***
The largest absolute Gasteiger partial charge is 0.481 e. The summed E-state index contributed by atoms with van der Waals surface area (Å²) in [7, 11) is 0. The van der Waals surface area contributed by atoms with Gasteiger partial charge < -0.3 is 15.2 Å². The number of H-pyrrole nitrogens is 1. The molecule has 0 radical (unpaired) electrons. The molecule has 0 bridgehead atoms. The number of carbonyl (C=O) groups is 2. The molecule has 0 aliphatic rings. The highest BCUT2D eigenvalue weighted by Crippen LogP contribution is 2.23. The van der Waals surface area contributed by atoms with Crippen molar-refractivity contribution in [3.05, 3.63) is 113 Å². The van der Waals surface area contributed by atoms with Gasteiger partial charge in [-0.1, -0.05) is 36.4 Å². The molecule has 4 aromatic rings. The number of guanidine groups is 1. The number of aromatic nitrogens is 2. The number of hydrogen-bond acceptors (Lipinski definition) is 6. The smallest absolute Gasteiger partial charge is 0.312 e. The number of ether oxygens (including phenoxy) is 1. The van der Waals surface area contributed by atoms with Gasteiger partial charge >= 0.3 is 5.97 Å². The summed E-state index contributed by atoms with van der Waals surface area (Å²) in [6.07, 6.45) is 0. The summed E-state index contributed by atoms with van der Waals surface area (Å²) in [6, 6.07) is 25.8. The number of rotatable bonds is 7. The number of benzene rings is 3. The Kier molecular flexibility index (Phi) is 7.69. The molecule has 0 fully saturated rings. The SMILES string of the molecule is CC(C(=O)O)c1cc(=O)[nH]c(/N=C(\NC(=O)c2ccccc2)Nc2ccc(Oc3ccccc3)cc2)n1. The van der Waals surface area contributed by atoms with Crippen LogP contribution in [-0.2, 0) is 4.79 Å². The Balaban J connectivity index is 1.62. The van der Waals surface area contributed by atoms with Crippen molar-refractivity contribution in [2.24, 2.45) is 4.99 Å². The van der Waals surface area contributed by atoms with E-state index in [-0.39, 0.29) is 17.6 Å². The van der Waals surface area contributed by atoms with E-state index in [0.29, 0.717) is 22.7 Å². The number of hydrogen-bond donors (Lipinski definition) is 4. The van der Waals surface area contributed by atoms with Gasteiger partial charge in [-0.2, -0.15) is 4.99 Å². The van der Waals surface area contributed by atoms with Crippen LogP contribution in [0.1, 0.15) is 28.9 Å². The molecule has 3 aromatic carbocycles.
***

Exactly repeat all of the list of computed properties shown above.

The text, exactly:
The largest absolute Gasteiger partial charge is 0.481 e. The summed E-state index contributed by atoms with van der Waals surface area (Å²) in [7, 11) is 0. The van der Waals surface area contributed by atoms with Gasteiger partial charge < -0.3 is 15.2 Å². The number of H-pyrrole nitrogens is 1. The molecule has 0 radical (unpaired) electrons. The molecule has 0 bridgehead atoms. The number of carbonyl (C=O) groups is 2. The molecule has 0 aliphatic rings. The highest BCUT2D eigenvalue weighted by Crippen LogP contribution is 2.23. The van der Waals surface area contributed by atoms with Crippen molar-refractivity contribution in [3.05, 3.63) is 113 Å². The van der Waals surface area contributed by atoms with Gasteiger partial charge in [-0.1, -0.05) is 36.4 Å². The molecule has 4 aromatic rings. The number of guanidine groups is 1. The number of aromatic nitrogens is 2. The number of hydrogen-bond acceptors (Lipinski definition) is 6. The smallest absolute Gasteiger partial charge is 0.312 e. The number of ether oxygens (including phenoxy) is 1. The van der Waals surface area contributed by atoms with Gasteiger partial charge >= 0.3 is 5.97 Å². The summed E-state index contributed by atoms with van der Waals surface area (Å²) in [6.07, 6.45) is 0. The summed E-state index contributed by atoms with van der Waals surface area (Å²) in [6, 6.07) is 25.8. The number of rotatable bonds is 7. The number of benzene rings is 3. The Kier molecular flexibility index (Phi) is 7.69. The molecule has 0 fully saturated rings. The SMILES string of the molecule is CC(C(=O)O)c1cc(=O)[nH]c(/N=C(\NC(=O)c2ccccc2)Nc2ccc(Oc3ccccc3)cc2)n1. The van der Waals surface area contributed by atoms with Crippen LogP contribution in [-0.2, 0) is 4.79 Å². The Balaban J connectivity index is 1.62. The van der Waals surface area contributed by atoms with Crippen molar-refractivity contribution in [2.24, 2.45) is 4.99 Å². The van der Waals surface area contributed by atoms with E-state index in [-0.39, 0.29) is 17.6 Å². The van der Waals surface area contributed by atoms with E-state index in [0.29, 0.717) is 22.7 Å². The number of hydrogen-bond donors (Lipinski definition) is 4. The van der Waals surface area contributed by atoms with Gasteiger partial charge in [-0.2, -0.15) is 4.99 Å². The van der Waals surface area contributed by atoms with Crippen LogP contribution in [0.1, 0.15) is 28.9 Å². The molecule has 3 aromatic carbocycles.